This is another cardioid dynamic microphone, which you’re going to hear that technology a lot. Most of the microphones that I’m reviewing are cardioid dynamic microphones, which speak to the quality of the electronics, the sensitivity and the technology that it’s using. Generally, that’s a good thing. In the box, it comes with an XLR cord and a USB cord. Most of the microphones do, but there are surprisingly some that don’t come with cords. Even at $59.95, it comes with your USB cord and your XLR cord. It has a volume control for a headphone jack that’s built into the mic. That’s so you can listen to yourself and to a guest if you’re hooked in USB through the computer directly through the microphone. That’s a good way to listen. It makes sure that your microphone is properly connected to your computer if you’re hearing your guest listening through the microphone. I tend to do that.

Samson Q2U XLR Test Audio

 

It’s got a nice weight to it. It’s a quality microphone. I found the USB quality to be among the top qualities of any of the USB microphones in this review. The XLR quality was even better. You’re going to find that’s a pretty common thing when you have a microphone plugged into the USB port of your computer and you’re using the software on your computer to record your voice. There are limitations in the USB interface of your computer. Your voice that’s recorded is only going to be so good. Is it perfectly acceptable to use USB recording for all your podcast episodes? I believe it is. You can get a fabulous recording of excellent quality that your listeners will be very happy with. Will it be the best possible recording quality? It’s probably not. USB, generally, will not sound as good as if you recorded with an XLR cable to a digital audio recorder through some interface. The other option is you can go XLR through an interface into the computer and still record in the computer. That might have a little bit different quality.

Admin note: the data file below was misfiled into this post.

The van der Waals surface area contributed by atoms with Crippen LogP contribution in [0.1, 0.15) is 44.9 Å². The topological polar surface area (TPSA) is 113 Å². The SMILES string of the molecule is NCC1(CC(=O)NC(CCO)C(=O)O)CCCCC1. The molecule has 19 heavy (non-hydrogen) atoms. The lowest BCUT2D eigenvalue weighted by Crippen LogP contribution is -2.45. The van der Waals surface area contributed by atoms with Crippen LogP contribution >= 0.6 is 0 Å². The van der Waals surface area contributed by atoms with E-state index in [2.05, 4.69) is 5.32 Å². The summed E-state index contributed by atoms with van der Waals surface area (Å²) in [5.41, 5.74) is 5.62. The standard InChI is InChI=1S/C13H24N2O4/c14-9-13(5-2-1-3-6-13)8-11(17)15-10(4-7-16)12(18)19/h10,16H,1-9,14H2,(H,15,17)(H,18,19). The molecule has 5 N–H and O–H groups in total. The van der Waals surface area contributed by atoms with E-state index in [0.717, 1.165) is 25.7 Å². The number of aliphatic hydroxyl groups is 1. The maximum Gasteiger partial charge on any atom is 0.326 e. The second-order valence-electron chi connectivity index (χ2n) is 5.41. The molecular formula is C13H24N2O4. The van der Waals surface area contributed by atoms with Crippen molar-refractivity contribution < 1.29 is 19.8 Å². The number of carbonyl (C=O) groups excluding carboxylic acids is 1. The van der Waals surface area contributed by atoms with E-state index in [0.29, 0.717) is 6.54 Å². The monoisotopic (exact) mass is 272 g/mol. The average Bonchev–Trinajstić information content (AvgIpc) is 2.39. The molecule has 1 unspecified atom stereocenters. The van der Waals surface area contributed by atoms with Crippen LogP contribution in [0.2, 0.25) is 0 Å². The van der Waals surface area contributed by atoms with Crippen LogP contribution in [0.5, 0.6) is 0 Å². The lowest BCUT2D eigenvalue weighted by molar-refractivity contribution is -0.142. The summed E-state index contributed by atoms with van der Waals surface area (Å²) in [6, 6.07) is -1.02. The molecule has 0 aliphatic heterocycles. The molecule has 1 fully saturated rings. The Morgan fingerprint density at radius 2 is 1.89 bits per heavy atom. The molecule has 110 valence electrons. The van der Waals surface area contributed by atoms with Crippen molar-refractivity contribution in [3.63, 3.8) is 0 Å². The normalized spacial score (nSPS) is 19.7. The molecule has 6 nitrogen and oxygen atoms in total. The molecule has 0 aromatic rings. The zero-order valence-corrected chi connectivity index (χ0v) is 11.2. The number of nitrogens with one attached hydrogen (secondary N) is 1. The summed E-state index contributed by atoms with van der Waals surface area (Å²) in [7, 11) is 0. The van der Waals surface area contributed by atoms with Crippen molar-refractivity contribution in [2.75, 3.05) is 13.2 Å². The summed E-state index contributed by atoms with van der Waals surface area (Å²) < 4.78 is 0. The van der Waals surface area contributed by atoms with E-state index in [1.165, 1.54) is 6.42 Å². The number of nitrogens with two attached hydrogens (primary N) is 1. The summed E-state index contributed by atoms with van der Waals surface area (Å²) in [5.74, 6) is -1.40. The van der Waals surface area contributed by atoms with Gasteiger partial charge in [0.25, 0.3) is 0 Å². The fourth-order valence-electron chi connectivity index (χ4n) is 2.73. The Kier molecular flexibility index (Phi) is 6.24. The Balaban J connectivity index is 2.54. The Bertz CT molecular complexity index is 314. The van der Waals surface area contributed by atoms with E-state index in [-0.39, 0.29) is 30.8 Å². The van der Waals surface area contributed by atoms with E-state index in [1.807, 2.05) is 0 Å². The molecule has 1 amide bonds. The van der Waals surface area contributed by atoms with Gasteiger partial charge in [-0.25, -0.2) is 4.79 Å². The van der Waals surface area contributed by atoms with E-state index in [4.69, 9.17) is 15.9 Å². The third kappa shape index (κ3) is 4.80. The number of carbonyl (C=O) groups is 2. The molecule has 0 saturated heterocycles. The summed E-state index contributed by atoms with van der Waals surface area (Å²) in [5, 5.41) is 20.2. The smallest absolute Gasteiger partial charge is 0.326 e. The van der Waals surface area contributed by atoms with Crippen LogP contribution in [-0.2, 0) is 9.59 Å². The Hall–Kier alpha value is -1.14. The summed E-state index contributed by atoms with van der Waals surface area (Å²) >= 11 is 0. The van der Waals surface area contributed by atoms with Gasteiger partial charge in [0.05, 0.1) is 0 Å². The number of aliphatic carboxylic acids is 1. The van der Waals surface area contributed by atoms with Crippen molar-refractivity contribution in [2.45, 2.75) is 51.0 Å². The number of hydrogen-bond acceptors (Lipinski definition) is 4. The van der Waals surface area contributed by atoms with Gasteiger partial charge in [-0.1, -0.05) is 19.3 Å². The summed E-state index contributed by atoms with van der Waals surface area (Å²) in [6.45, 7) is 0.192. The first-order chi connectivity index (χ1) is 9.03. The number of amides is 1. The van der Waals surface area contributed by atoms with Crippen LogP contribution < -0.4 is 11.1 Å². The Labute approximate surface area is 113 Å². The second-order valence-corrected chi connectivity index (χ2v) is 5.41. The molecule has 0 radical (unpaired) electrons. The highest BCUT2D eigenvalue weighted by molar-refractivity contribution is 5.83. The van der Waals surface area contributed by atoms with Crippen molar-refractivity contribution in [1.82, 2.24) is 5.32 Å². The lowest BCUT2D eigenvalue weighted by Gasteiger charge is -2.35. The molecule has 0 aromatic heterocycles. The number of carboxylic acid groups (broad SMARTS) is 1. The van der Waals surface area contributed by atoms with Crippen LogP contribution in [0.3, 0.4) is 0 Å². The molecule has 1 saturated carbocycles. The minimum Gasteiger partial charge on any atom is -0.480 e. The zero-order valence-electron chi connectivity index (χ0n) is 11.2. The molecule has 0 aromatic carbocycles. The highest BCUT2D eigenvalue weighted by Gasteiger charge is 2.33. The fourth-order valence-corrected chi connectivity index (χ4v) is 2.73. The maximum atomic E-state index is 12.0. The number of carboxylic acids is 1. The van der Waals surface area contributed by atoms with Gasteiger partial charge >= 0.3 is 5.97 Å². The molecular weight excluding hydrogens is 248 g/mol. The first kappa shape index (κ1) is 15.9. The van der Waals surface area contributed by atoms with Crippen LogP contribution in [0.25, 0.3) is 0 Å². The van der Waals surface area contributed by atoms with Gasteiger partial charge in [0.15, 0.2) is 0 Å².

It’s a very good quality microphone for only $59.95. It comes with a lot of the different accessories that you need a stand and both your cords. One distinction, it also came with a little windscreen, the little foam ball that goes over the top of the microphone. It’s the only microphone that I tested that’s of a USB-capable microphone that came with that windscreen. That can save you some money on purchasing a pop filter. That provides a lot of the same function, even if that’s not the primary intent of a windscreen. I tend to use a windscreen instead of a pop filter because it’s less all in my face and in my line of sight for whatever I’m looking at. Overall, it’s a good value microphone. It’s something to consider.

ATR2100 And AT2005

ATR2100 USB Test Audio